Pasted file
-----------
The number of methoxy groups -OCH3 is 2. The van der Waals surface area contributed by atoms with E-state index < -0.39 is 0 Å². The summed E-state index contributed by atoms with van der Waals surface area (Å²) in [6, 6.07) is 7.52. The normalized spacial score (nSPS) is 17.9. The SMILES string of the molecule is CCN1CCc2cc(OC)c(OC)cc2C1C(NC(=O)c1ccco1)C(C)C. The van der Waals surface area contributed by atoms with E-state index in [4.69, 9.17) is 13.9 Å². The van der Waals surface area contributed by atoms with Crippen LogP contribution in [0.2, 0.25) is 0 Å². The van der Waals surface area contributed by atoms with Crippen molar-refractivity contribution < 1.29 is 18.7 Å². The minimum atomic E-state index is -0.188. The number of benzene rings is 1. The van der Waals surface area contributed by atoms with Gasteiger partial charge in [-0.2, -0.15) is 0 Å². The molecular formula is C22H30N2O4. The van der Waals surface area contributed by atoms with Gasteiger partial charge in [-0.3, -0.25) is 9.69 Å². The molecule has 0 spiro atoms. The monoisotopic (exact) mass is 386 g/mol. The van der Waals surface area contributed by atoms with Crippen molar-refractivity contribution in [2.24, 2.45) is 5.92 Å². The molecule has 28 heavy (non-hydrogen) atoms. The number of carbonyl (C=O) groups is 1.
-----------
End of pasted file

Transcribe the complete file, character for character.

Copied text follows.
The number of methoxy groups -OCH3 is 2. The van der Waals surface area contributed by atoms with E-state index < -0.39 is 0 Å². The summed E-state index contributed by atoms with van der Waals surface area (Å²) in [6, 6.07) is 7.52. The normalized spacial score (nSPS) is 17.9. The SMILES string of the molecule is CCN1CCc2cc(OC)c(OC)cc2C1C(NC(=O)c1ccco1)C(C)C. The van der Waals surface area contributed by atoms with E-state index in [4.69, 9.17) is 13.9 Å². The van der Waals surface area contributed by atoms with Crippen LogP contribution in [0.2, 0.25) is 0 Å². The van der Waals surface area contributed by atoms with Crippen molar-refractivity contribution < 1.29 is 18.7 Å². The minimum atomic E-state index is -0.188. The number of benzene rings is 1. The van der Waals surface area contributed by atoms with Gasteiger partial charge in [-0.2, -0.15) is 0 Å². The molecular formula is C22H30N2O4. The van der Waals surface area contributed by atoms with Gasteiger partial charge in [-0.3, -0.25) is 9.69 Å². The molecule has 0 spiro atoms. The monoisotopic (exact) mass is 386 g/mol. The van der Waals surface area contributed by atoms with Crippen molar-refractivity contribution in [2.24, 2.45) is 5.92 Å². The molecule has 28 heavy (non-hydrogen) atoms. The number of carbonyl (C=O) groups is 1.